So the Calgary Curriculum begins with three weeks of intensity. And because the students have both knocked off one course and shortened their semester, i.e. the old-fashioned substantive courses that remain as important as ever, they have more contact hours per week. The intensity is added to by a compulsory course in legislation (rare for a law school to have) that, among other things, requires students to draft a complete public general statute. Want to imagine about as intense a hands-on introduction to legal drafting as there could be? Come look at the University of Calgary’s legislation course!
The month of January is also given over to a three-week intensive — but this time, for students in all three years. The first years carry on with fundamental legal skills — principally legal research, writing and appellate advocacy. The second years have three weeks on negotiations. And the third years have a three-week intensive trust advocacy course (involving almost 100 judges and lawyers taking part as volunteer instructors), which culminates in them trooping down to the Courts Centre to do a simulated trial before a Queen’s Bench judge.
So one way to describe our ambitions for the Calgary Curriculum is to borrow the real estate formula and say that we’re trying for all three of the key factors: intensity, intensity and intensity.
But we're also taking seriously the point that the profession is changing rapidly, and that law students need to learn things that just didn't exist as academic subjects when many of us went to law school. So this coming year, for example, we’re offering new courses in legal project management and leadership. For a few years now, we've offered very popular courses in innovation in legal services, law and technology and in business concepts such as strategy and risk management — the goal of the latter being to introduce students to the concept of looking at legal problems through the eyes of clients, rather than the eyes of a lawyer.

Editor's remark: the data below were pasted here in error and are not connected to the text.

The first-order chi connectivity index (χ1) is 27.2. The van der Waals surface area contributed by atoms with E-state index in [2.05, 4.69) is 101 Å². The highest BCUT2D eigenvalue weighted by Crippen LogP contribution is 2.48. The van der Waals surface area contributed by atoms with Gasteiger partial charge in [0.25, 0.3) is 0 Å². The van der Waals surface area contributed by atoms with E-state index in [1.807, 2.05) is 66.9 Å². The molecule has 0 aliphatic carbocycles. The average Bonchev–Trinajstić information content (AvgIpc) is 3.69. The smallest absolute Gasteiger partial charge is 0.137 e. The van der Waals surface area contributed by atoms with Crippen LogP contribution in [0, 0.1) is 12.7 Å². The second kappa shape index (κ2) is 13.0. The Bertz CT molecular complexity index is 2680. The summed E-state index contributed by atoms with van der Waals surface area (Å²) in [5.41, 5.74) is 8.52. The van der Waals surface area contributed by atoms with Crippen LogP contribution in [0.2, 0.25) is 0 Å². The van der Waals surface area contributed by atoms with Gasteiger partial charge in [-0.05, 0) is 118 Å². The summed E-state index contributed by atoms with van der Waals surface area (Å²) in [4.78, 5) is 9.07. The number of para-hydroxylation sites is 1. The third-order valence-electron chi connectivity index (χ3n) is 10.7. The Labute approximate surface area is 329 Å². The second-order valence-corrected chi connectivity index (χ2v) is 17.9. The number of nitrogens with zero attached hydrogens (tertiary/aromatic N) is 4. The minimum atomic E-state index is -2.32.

There are plenty of other things we’re doing, as well. Our clinical program continues to grow, for example. We now have six different clinical offerings (legal aid, public interest, environmental, business and entrepreneurship, tax and IP) and others are being tossed around. The International Energy Lawyers Program, which we offer in partnership with the University of Houston, continues to blossom. This year, we’re introducing what the business schools call a “travelling course,” where we’re taking (at no expense to them) the students to Austin, Edmonton and Washington, D.C. to meet governmental actors involved in regulating the energy industry. And so on, and so on.
“So how’s it all going?” is something I'm often asked by people who've been watching what we’ve been doing. My honest answer usually is, “Pretty darned well.” We’re proud of the fact that a school as small as ours — our entering class is only 125 students — can pull off a package as full as ours is. And as dean, I'm both eternally grateful for, and inspired by, the spirit of enterprise and adventure shown by my faculty and staff colleagues in actually doing it all. As any dean will tell you, the prettiest plans in the world won't amount to a hill of beans without the professional commitment to actually implement them. And, blessedly, we've got that in spades!
One other thing we've got going for us is a culture that allows for mistakes. I am convinced beyond any doubt that we’re on the right track with the Calgary Curriculum. But there is also no question that we've made mistakes. So next year’s offering will be better than last year’s, just as the year after will be better than next. The problem with the conventional approach to curricular reform in Canada was that it tried to apply civilian methods in a common law culture. Well, underlying the adoption of the Calgary Curriculum was an acknowledgment that we were committing to the common law model of gradual, but continuous, evolution and adaption. And really, what could be more fitting than that for a common law school?